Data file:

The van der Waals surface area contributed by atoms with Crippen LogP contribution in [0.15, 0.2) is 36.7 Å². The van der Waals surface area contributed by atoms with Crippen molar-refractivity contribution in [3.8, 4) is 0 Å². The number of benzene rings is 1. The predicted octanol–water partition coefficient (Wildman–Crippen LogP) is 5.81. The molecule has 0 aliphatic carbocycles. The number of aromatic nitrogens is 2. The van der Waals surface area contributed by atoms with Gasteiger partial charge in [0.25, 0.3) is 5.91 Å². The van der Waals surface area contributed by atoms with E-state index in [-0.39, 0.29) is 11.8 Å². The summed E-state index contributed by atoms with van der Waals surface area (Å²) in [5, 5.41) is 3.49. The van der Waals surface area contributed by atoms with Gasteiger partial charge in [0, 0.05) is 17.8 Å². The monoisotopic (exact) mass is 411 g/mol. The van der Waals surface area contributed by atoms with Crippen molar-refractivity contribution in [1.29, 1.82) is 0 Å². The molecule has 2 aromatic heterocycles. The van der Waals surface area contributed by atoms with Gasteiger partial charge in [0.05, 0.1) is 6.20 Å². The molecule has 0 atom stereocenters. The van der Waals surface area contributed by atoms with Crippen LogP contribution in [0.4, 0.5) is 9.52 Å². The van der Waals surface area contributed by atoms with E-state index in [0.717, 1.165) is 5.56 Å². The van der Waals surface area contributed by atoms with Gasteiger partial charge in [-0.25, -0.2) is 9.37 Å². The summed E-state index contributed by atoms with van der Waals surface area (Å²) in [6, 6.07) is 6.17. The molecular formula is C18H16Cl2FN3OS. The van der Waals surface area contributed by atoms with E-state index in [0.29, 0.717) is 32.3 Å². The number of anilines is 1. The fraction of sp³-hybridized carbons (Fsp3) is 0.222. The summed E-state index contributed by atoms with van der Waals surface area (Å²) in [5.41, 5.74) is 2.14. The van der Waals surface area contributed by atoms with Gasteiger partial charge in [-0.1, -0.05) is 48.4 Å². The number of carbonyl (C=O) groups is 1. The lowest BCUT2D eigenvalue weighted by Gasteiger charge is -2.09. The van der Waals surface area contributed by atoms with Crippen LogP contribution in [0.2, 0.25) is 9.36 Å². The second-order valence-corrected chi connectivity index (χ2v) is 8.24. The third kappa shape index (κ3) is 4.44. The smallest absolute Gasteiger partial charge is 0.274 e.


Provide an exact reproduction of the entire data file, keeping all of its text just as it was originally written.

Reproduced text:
The van der Waals surface area contributed by atoms with Crippen LogP contribution in [0.15, 0.2) is 36.7 Å². The van der Waals surface area contributed by atoms with Crippen molar-refractivity contribution in [3.8, 4) is 0 Å². The number of benzene rings is 1. The predicted octanol–water partition coefficient (Wildman–Crippen LogP) is 5.81. The molecule has 0 aliphatic carbocycles. The number of aromatic nitrogens is 2. The van der Waals surface area contributed by atoms with Gasteiger partial charge in [0.25, 0.3) is 5.91 Å². The van der Waals surface area contributed by atoms with E-state index in [-0.39, 0.29) is 11.8 Å². The summed E-state index contributed by atoms with van der Waals surface area (Å²) in [5, 5.41) is 3.49. The van der Waals surface area contributed by atoms with Gasteiger partial charge in [0, 0.05) is 17.8 Å². The monoisotopic (exact) mass is 411 g/mol. The van der Waals surface area contributed by atoms with Crippen molar-refractivity contribution in [1.29, 1.82) is 0 Å². The molecule has 2 aromatic heterocycles. The van der Waals surface area contributed by atoms with Gasteiger partial charge in [0.05, 0.1) is 6.20 Å². The molecule has 0 atom stereocenters. The van der Waals surface area contributed by atoms with Crippen LogP contribution in [0.4, 0.5) is 9.52 Å². The van der Waals surface area contributed by atoms with E-state index in [0.717, 1.165) is 5.56 Å². The van der Waals surface area contributed by atoms with Gasteiger partial charge in [-0.25, -0.2) is 9.37 Å². The summed E-state index contributed by atoms with van der Waals surface area (Å²) in [6, 6.07) is 6.17. The molecular formula is C18H16Cl2FN3OS. The van der Waals surface area contributed by atoms with E-state index in [0.29, 0.717) is 32.3 Å². The number of anilines is 1. The fraction of sp³-hybridized carbons (Fsp3) is 0.222. The summed E-state index contributed by atoms with van der Waals surface area (Å²) in [5.41, 5.74) is 2.14. The van der Waals surface area contributed by atoms with Gasteiger partial charge in [-0.1, -0.05) is 48.4 Å². The number of carbonyl (C=O) groups is 1. The lowest BCUT2D eigenvalue weighted by Gasteiger charge is -2.09. The van der Waals surface area contributed by atoms with Crippen LogP contribution in [0.2, 0.25) is 9.36 Å². The second-order valence-corrected chi connectivity index (χ2v) is 8.24. The third kappa shape index (κ3) is 4.44. The smallest absolute Gasteiger partial charge is 0.274 e.